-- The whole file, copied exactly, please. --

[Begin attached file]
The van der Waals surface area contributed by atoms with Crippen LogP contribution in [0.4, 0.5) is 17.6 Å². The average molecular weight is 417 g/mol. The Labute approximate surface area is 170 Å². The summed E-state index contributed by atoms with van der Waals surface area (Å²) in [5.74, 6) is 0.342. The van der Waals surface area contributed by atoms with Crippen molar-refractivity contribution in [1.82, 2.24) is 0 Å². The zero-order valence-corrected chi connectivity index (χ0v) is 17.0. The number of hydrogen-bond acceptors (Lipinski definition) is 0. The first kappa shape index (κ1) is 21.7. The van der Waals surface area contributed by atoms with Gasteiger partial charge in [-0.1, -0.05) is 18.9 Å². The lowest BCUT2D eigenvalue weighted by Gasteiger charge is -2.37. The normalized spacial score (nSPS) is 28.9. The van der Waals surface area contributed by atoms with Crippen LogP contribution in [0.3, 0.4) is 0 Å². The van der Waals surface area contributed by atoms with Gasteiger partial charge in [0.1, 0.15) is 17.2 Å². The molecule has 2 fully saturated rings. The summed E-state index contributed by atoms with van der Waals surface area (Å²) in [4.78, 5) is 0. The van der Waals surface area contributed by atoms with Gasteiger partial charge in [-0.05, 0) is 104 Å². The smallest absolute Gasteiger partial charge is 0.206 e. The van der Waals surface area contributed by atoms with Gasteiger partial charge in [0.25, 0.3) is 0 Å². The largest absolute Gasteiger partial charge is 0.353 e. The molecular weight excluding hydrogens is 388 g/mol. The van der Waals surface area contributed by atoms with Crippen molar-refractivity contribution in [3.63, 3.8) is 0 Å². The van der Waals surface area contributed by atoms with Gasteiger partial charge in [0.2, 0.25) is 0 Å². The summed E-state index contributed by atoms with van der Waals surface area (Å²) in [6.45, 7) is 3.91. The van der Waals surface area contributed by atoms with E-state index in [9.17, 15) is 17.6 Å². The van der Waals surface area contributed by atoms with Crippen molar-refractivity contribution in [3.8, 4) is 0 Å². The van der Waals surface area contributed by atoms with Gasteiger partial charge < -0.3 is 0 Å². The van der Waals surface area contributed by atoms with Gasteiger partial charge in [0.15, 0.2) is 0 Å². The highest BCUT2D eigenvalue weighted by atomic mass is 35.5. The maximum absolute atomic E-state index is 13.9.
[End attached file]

The van der Waals surface area contributed by atoms with Crippen LogP contribution in [0.4, 0.5) is 17.6 Å². The average molecular weight is 417 g/mol. The Labute approximate surface area is 170 Å². The summed E-state index contributed by atoms with van der Waals surface area (Å²) in [5.74, 6) is 0.342. The van der Waals surface area contributed by atoms with Crippen molar-refractivity contribution in [1.82, 2.24) is 0 Å². The zero-order valence-corrected chi connectivity index (χ0v) is 17.0. The number of hydrogen-bond acceptors (Lipinski definition) is 0. The first kappa shape index (κ1) is 21.7. The van der Waals surface area contributed by atoms with Gasteiger partial charge in [-0.1, -0.05) is 18.9 Å². The lowest BCUT2D eigenvalue weighted by Gasteiger charge is -2.37. The normalized spacial score (nSPS) is 28.9. The van der Waals surface area contributed by atoms with Crippen LogP contribution in [0.3, 0.4) is 0 Å². The van der Waals surface area contributed by atoms with Gasteiger partial charge in [0.1, 0.15) is 17.2 Å². The molecule has 2 fully saturated rings. The summed E-state index contributed by atoms with van der Waals surface area (Å²) in [4.78, 5) is 0. The van der Waals surface area contributed by atoms with Gasteiger partial charge in [-0.05, 0) is 104 Å². The smallest absolute Gasteiger partial charge is 0.206 e. The van der Waals surface area contributed by atoms with Gasteiger partial charge in [0.25, 0.3) is 0 Å². The largest absolute Gasteiger partial charge is 0.353 e. The molecular weight excluding hydrogens is 388 g/mol. The van der Waals surface area contributed by atoms with Crippen molar-refractivity contribution in [3.63, 3.8) is 0 Å². The van der Waals surface area contributed by atoms with Gasteiger partial charge in [0.2, 0.25) is 0 Å². The summed E-state index contributed by atoms with van der Waals surface area (Å²) in [6.45, 7) is 3.91. The van der Waals surface area contributed by atoms with E-state index in [9.17, 15) is 17.6 Å². The van der Waals surface area contributed by atoms with Crippen molar-refractivity contribution in [3.8, 4) is 0 Å². The van der Waals surface area contributed by atoms with Gasteiger partial charge < -0.3 is 0 Å². The van der Waals surface area contributed by atoms with Gasteiger partial charge in [0.15, 0.2) is 0 Å². The highest BCUT2D eigenvalue weighted by atomic mass is 35.5. The maximum absolute atomic E-state index is 13.9.